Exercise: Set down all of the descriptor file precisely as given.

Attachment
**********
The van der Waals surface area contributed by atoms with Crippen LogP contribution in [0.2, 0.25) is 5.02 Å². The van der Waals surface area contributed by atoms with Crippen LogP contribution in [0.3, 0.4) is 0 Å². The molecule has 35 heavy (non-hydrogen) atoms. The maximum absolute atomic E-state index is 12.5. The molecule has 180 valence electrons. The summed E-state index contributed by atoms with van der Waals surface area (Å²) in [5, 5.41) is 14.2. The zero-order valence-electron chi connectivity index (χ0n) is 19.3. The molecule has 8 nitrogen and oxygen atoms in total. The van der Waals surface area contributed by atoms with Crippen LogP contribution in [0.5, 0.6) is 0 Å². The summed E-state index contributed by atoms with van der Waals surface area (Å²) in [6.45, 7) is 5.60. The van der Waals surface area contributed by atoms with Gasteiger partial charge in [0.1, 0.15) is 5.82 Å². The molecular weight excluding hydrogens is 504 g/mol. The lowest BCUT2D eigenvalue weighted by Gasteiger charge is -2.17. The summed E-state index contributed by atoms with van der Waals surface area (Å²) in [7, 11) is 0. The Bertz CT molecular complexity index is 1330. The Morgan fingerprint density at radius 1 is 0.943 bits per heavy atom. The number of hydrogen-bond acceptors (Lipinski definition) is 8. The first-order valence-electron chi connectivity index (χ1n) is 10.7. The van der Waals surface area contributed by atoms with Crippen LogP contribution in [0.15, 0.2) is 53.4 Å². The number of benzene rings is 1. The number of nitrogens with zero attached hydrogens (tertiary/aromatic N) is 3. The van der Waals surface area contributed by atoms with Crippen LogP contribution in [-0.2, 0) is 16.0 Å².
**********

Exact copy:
The van der Waals surface area contributed by atoms with Crippen LogP contribution in [0.2, 0.25) is 5.02 Å². The van der Waals surface area contributed by atoms with Crippen LogP contribution in [0.3, 0.4) is 0 Å². The molecule has 35 heavy (non-hydrogen) atoms. The maximum absolute atomic E-state index is 12.5. The molecule has 180 valence electrons. The summed E-state index contributed by atoms with van der Waals surface area (Å²) in [5, 5.41) is 14.2. The zero-order valence-electron chi connectivity index (χ0n) is 19.3. The molecule has 8 nitrogen and oxygen atoms in total. The van der Waals surface area contributed by atoms with Crippen LogP contribution in [0.5, 0.6) is 0 Å². The summed E-state index contributed by atoms with van der Waals surface area (Å²) in [6.45, 7) is 5.60. The van der Waals surface area contributed by atoms with Gasteiger partial charge in [0.1, 0.15) is 5.82 Å². The molecular weight excluding hydrogens is 504 g/mol. The lowest BCUT2D eigenvalue weighted by Gasteiger charge is -2.17. The summed E-state index contributed by atoms with van der Waals surface area (Å²) in [7, 11) is 0. The Bertz CT molecular complexity index is 1330. The Morgan fingerprint density at radius 1 is 0.943 bits per heavy atom. The number of hydrogen-bond acceptors (Lipinski definition) is 8. The first-order valence-electron chi connectivity index (χ1n) is 10.7. The van der Waals surface area contributed by atoms with Crippen LogP contribution in [0.15, 0.2) is 53.4 Å². The number of benzene rings is 1. The number of nitrogens with zero attached hydrogens (tertiary/aromatic N) is 3. The van der Waals surface area contributed by atoms with Crippen LogP contribution in [-0.2, 0) is 16.0 Å².